A variation on the traditional Irish recipe using malted-grains or Granary flour. Perfect with smoked salmon and scrambled eggs.
350g malted-grains, malted wheat-flour or Granary flour
100g plain flour, plus extra for dusting
1 teaspoon sea salt
1 teaspoon bicarbonate of soda
30g unsalted butter, chilled and diced
300-400ml buttermilk or plain yoghurt,
a baking sheet, well floured
Makes 1 medium loaf
'Put the flours, salt and bicarbonate of soda in a large bowl. Rub in the diced butter with your fingertips until the mixture looks like fine crumbs. Make a well in the centre and, using a palette knife or wooden spoon, work in enough buttermilk or yoghurt to form a coarse, stiff dough. Turn out onto a floured surface and knead 2-3 times. Shape into a round loaf about 18cm across and 3cm thick. Put on the baking sheet and dust lightly with flour. Cut a fairly deep cross on the surface of the loaf, then bake in a preheated oven at 220C (425F) Gas 7 for 25-30 minutes until well risen, with a good, browned crust. The bread should sound hollow when tapped underneath. Cool on a wire rack. Eat within 24 hours, or split and toast. When thoroughly cooled, the soda bread can be wrapped then frozen for up to 1 month.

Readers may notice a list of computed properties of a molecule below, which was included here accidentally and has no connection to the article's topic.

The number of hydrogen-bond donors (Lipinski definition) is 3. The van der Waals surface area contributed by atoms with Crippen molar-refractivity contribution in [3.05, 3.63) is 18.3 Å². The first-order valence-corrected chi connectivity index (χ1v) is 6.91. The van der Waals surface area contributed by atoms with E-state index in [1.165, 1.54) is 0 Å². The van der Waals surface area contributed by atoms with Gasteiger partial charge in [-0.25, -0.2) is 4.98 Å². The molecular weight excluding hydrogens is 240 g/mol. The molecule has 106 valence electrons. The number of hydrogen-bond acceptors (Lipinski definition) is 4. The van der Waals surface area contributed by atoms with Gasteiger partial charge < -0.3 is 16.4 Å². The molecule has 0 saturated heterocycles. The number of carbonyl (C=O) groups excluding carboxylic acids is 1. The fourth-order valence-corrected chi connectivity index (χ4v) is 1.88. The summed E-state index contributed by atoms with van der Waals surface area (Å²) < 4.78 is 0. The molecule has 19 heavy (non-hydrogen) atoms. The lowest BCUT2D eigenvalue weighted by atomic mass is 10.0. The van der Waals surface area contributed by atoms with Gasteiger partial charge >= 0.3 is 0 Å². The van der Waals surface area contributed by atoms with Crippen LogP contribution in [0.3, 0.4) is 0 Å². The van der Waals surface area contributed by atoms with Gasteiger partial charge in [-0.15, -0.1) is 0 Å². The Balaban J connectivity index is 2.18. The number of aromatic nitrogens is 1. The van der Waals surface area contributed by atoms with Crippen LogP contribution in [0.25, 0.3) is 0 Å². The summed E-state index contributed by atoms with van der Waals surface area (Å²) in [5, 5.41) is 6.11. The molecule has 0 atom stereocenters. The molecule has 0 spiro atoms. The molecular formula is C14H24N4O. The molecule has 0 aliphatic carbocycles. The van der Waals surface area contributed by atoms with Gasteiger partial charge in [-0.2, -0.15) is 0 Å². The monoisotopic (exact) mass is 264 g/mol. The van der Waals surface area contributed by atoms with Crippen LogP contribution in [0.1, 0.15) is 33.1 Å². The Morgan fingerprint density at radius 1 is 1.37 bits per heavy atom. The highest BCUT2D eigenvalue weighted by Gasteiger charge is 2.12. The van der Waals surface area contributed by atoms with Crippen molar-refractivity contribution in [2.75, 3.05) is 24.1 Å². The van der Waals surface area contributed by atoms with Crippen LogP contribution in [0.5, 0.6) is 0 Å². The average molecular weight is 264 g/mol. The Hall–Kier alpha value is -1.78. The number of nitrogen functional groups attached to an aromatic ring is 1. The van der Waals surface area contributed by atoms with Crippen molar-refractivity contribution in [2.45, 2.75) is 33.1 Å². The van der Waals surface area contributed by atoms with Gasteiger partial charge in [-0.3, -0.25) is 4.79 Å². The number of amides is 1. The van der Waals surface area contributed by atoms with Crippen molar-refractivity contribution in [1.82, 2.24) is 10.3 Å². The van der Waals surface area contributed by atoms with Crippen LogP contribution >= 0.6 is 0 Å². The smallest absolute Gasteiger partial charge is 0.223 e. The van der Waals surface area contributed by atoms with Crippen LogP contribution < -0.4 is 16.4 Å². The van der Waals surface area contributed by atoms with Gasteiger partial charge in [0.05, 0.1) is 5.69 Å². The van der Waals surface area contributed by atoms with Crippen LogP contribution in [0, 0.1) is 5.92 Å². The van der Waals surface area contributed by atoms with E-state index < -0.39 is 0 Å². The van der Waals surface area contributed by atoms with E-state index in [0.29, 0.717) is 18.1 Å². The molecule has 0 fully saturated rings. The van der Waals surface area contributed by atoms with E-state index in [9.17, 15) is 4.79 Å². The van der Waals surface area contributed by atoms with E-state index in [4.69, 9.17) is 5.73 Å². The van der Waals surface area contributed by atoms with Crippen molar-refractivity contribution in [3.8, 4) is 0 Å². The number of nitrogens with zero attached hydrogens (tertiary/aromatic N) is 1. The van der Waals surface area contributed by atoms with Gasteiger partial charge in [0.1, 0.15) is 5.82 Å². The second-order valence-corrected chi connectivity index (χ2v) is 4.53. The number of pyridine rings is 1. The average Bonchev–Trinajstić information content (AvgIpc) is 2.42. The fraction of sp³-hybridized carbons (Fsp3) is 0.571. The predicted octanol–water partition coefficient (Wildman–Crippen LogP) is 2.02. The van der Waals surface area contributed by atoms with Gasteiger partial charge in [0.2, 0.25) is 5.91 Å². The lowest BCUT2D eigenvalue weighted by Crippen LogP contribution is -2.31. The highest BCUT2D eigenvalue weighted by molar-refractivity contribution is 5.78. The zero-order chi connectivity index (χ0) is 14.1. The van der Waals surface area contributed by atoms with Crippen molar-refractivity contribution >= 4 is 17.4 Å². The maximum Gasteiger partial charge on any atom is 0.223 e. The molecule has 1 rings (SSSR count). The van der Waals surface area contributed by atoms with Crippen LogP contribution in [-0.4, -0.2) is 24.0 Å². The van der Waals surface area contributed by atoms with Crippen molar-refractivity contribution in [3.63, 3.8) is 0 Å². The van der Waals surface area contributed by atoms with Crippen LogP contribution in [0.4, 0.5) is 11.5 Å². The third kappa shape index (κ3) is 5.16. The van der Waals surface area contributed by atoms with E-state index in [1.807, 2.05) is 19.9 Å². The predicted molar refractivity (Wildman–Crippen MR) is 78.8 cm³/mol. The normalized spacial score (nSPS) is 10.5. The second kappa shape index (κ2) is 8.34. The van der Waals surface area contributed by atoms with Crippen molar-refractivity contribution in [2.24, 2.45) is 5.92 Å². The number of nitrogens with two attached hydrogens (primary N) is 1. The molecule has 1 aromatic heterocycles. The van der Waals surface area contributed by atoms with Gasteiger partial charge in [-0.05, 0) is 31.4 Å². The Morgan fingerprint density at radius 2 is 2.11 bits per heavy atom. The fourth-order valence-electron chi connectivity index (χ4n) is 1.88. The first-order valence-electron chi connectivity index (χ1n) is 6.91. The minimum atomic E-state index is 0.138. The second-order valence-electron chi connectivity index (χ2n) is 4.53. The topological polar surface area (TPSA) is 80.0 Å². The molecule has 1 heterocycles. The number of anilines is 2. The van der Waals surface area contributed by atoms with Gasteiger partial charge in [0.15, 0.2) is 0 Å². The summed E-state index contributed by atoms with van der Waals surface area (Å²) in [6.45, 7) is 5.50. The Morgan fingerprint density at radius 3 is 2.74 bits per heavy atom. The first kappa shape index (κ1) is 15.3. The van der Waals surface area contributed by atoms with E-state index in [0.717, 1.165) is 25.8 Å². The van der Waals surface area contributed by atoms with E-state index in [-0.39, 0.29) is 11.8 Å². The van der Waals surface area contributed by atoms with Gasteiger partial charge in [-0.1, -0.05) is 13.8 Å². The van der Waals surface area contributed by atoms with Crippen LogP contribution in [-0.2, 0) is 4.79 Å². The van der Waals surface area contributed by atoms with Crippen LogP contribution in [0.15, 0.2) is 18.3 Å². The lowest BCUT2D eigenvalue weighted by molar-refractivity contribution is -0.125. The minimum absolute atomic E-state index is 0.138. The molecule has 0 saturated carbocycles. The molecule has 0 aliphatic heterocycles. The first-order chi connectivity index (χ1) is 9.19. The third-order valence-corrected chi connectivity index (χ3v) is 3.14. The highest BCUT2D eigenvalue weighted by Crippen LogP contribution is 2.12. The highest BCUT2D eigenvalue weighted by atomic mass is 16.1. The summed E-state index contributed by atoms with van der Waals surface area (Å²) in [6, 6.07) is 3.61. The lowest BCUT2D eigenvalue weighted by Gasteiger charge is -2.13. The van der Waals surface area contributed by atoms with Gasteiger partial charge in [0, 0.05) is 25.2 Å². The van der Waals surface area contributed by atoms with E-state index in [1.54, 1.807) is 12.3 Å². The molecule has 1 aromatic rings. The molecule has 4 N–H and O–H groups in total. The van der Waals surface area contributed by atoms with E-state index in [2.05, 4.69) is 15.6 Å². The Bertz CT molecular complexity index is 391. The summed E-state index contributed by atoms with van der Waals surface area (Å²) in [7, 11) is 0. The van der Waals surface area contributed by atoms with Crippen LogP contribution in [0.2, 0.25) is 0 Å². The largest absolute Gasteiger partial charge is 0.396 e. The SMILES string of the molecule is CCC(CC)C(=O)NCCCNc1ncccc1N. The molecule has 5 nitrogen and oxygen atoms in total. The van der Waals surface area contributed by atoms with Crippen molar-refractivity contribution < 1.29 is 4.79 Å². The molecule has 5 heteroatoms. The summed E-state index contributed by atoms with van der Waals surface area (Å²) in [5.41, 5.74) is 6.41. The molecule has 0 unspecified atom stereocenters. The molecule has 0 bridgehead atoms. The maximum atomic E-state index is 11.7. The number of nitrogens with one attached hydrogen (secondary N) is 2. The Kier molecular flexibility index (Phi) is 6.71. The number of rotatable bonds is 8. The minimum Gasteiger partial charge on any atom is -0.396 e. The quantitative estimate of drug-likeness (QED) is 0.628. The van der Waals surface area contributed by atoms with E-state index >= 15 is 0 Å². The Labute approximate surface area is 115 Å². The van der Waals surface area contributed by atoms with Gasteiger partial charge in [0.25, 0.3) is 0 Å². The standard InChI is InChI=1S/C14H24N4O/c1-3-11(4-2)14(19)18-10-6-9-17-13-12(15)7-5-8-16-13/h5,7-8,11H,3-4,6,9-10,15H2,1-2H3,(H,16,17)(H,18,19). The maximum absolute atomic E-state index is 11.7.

Fruit soda bread: Follow the main recipe, replacing the malted-grains flour with a stoneground wholemeal flour. Add 1 tablespoon demerara sugar and 100g mixed dried fruit to the rubbed-in mixture, then add the buttermilk and proceed with the recipe.
Spotted soda bread: Follow the recipe for fruit soda bread, using 100g coarsely chopped plain chocolate (choose one with at least 70 per cent or more cocoa solids) instead of the dried fruit.
This recipe can be found in 'Morning Bakes' by Linda Collister, published by Ryland Peters &Small, ISBN: 1900518996, 8.99.